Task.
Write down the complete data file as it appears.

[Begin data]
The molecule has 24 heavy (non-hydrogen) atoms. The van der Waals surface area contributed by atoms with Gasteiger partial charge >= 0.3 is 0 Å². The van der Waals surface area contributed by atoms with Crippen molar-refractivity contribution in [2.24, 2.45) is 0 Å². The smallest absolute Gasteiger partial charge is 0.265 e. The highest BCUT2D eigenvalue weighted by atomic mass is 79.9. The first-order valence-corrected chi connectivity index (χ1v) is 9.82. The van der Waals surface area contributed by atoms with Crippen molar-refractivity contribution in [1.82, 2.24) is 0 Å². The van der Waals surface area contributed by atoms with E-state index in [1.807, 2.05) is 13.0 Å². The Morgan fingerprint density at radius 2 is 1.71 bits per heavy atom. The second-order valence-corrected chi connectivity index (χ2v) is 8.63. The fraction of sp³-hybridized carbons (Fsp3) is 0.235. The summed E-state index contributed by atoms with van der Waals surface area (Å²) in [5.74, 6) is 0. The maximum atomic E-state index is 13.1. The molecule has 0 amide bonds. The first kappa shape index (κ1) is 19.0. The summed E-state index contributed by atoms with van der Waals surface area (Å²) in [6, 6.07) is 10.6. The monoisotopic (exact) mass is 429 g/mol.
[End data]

The molecule has 24 heavy (non-hydrogen) atoms. The van der Waals surface area contributed by atoms with Gasteiger partial charge >= 0.3 is 0 Å². The van der Waals surface area contributed by atoms with Crippen molar-refractivity contribution in [2.24, 2.45) is 0 Å². The smallest absolute Gasteiger partial charge is 0.265 e. The highest BCUT2D eigenvalue weighted by atomic mass is 79.9. The first-order valence-corrected chi connectivity index (χ1v) is 9.82. The van der Waals surface area contributed by atoms with Crippen molar-refractivity contribution in [1.82, 2.24) is 0 Å². The van der Waals surface area contributed by atoms with E-state index in [1.807, 2.05) is 13.0 Å². The Morgan fingerprint density at radius 2 is 1.71 bits per heavy atom. The second-order valence-corrected chi connectivity index (χ2v) is 8.63. The fraction of sp³-hybridized carbons (Fsp3) is 0.235. The summed E-state index contributed by atoms with van der Waals surface area (Å²) in [5.74, 6) is 0. The maximum atomic E-state index is 13.1. The molecule has 0 amide bonds. The first kappa shape index (κ1) is 19.0. The summed E-state index contributed by atoms with van der Waals surface area (Å²) in [6, 6.07) is 10.6. The monoisotopic (exact) mass is 429 g/mol.